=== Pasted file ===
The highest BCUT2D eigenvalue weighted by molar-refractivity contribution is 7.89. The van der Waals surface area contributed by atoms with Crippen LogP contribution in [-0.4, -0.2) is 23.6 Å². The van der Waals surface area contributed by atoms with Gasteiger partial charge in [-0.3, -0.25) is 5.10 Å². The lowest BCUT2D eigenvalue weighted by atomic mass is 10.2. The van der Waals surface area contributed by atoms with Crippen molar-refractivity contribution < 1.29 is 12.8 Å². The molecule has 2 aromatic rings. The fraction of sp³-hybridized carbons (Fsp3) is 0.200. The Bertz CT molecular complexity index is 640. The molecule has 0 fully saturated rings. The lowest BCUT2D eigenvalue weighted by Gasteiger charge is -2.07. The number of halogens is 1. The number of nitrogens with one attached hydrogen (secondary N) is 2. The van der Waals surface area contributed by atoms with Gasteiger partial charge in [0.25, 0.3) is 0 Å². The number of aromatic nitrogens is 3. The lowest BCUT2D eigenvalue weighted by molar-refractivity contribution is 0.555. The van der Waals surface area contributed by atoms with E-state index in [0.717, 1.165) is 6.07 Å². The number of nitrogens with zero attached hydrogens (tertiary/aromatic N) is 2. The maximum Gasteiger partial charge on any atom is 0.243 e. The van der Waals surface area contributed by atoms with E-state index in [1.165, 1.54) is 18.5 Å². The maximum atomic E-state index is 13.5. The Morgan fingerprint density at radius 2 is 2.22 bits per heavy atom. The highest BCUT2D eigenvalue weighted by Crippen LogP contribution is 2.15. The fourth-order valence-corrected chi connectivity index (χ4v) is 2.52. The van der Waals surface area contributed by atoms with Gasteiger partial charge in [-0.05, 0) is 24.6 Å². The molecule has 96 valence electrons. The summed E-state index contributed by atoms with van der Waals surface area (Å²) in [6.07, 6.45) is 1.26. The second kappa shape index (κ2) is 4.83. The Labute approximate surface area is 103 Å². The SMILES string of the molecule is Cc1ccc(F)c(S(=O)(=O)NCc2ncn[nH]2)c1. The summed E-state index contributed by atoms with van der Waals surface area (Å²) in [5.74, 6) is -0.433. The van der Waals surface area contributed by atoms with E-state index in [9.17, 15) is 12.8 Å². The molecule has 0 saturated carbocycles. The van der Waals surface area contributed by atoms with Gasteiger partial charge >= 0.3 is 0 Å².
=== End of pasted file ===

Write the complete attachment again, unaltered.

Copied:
The highest BCUT2D eigenvalue weighted by molar-refractivity contribution is 7.89. The van der Waals surface area contributed by atoms with Crippen LogP contribution in [-0.4, -0.2) is 23.6 Å². The van der Waals surface area contributed by atoms with Gasteiger partial charge in [-0.3, -0.25) is 5.10 Å². The lowest BCUT2D eigenvalue weighted by atomic mass is 10.2. The van der Waals surface area contributed by atoms with Crippen molar-refractivity contribution < 1.29 is 12.8 Å². The molecule has 2 aromatic rings. The fraction of sp³-hybridized carbons (Fsp3) is 0.200. The Bertz CT molecular complexity index is 640. The molecule has 0 fully saturated rings. The lowest BCUT2D eigenvalue weighted by Gasteiger charge is -2.07. The number of halogens is 1. The number of nitrogens with one attached hydrogen (secondary N) is 2. The van der Waals surface area contributed by atoms with Gasteiger partial charge in [0.25, 0.3) is 0 Å². The number of aromatic nitrogens is 3. The lowest BCUT2D eigenvalue weighted by molar-refractivity contribution is 0.555. The van der Waals surface area contributed by atoms with E-state index in [0.717, 1.165) is 6.07 Å². The number of nitrogens with zero attached hydrogens (tertiary/aromatic N) is 2. The maximum Gasteiger partial charge on any atom is 0.243 e. The van der Waals surface area contributed by atoms with E-state index in [1.165, 1.54) is 18.5 Å². The maximum atomic E-state index is 13.5. The Morgan fingerprint density at radius 2 is 2.22 bits per heavy atom. The highest BCUT2D eigenvalue weighted by Crippen LogP contribution is 2.15. The fourth-order valence-corrected chi connectivity index (χ4v) is 2.52. The van der Waals surface area contributed by atoms with Gasteiger partial charge in [-0.05, 0) is 24.6 Å². The molecule has 96 valence electrons. The summed E-state index contributed by atoms with van der Waals surface area (Å²) in [6.07, 6.45) is 1.26. The second kappa shape index (κ2) is 4.83. The Labute approximate surface area is 103 Å². The SMILES string of the molecule is Cc1ccc(F)c(S(=O)(=O)NCc2ncn[nH]2)c1. The summed E-state index contributed by atoms with van der Waals surface area (Å²) in [5.74, 6) is -0.433. The van der Waals surface area contributed by atoms with E-state index in [9.17, 15) is 12.8 Å². The molecule has 0 saturated carbocycles. The van der Waals surface area contributed by atoms with Gasteiger partial charge >= 0.3 is 0 Å².